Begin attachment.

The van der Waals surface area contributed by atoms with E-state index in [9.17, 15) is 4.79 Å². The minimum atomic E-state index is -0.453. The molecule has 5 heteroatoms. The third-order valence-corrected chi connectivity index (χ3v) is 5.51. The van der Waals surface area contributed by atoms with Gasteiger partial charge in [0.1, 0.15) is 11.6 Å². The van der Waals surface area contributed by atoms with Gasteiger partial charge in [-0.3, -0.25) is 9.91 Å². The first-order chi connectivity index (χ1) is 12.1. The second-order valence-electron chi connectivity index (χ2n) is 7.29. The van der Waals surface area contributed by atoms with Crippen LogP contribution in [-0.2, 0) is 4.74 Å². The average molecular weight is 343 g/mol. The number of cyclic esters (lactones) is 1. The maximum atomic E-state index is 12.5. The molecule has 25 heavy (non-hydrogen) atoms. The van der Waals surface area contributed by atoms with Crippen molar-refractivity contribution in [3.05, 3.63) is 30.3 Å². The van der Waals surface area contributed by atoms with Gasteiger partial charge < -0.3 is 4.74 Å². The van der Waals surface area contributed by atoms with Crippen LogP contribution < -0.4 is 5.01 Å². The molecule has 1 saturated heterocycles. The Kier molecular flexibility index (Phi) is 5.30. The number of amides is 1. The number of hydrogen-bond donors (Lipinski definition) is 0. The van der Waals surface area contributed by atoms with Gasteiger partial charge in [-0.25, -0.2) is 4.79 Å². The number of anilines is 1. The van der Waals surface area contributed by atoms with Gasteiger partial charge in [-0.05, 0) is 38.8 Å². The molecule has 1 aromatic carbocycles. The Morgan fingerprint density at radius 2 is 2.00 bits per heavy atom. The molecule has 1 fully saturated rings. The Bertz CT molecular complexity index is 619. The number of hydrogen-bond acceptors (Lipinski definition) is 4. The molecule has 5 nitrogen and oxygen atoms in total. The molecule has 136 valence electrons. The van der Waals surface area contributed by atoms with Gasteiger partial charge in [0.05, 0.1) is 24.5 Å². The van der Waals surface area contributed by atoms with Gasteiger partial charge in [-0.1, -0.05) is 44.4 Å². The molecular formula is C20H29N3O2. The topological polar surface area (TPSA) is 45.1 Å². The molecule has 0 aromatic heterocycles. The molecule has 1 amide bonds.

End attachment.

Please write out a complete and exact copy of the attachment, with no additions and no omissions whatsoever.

The van der Waals surface area contributed by atoms with E-state index in [9.17, 15) is 4.79 Å². The minimum atomic E-state index is -0.453. The molecule has 5 heteroatoms. The third-order valence-corrected chi connectivity index (χ3v) is 5.51. The van der Waals surface area contributed by atoms with Gasteiger partial charge in [0.1, 0.15) is 11.6 Å². The van der Waals surface area contributed by atoms with Gasteiger partial charge in [-0.3, -0.25) is 9.91 Å². The first-order chi connectivity index (χ1) is 12.1. The second-order valence-electron chi connectivity index (χ2n) is 7.29. The van der Waals surface area contributed by atoms with Crippen LogP contribution in [-0.2, 0) is 4.74 Å². The average molecular weight is 343 g/mol. The number of cyclic esters (lactones) is 1. The maximum atomic E-state index is 12.5. The molecule has 25 heavy (non-hydrogen) atoms. The van der Waals surface area contributed by atoms with Crippen molar-refractivity contribution in [3.05, 3.63) is 30.3 Å². The van der Waals surface area contributed by atoms with Gasteiger partial charge < -0.3 is 4.74 Å². The van der Waals surface area contributed by atoms with Crippen LogP contribution < -0.4 is 5.01 Å². The molecule has 1 saturated heterocycles. The Kier molecular flexibility index (Phi) is 5.30. The number of amides is 1. The number of hydrogen-bond donors (Lipinski definition) is 0. The van der Waals surface area contributed by atoms with Gasteiger partial charge in [-0.25, -0.2) is 4.79 Å². The number of anilines is 1. The van der Waals surface area contributed by atoms with Gasteiger partial charge in [-0.05, 0) is 38.8 Å². The molecule has 1 aromatic carbocycles. The Morgan fingerprint density at radius 2 is 2.00 bits per heavy atom. The molecule has 1 fully saturated rings. The Bertz CT molecular complexity index is 619. The number of hydrogen-bond acceptors (Lipinski definition) is 4. The molecule has 5 nitrogen and oxygen atoms in total. The molecule has 136 valence electrons. The van der Waals surface area contributed by atoms with Gasteiger partial charge in [0.05, 0.1) is 24.5 Å². The van der Waals surface area contributed by atoms with Gasteiger partial charge in [-0.1, -0.05) is 44.4 Å². The molecular formula is C20H29N3O2. The topological polar surface area (TPSA) is 45.1 Å². The molecule has 0 aromatic heterocycles. The molecule has 1 amide bonds.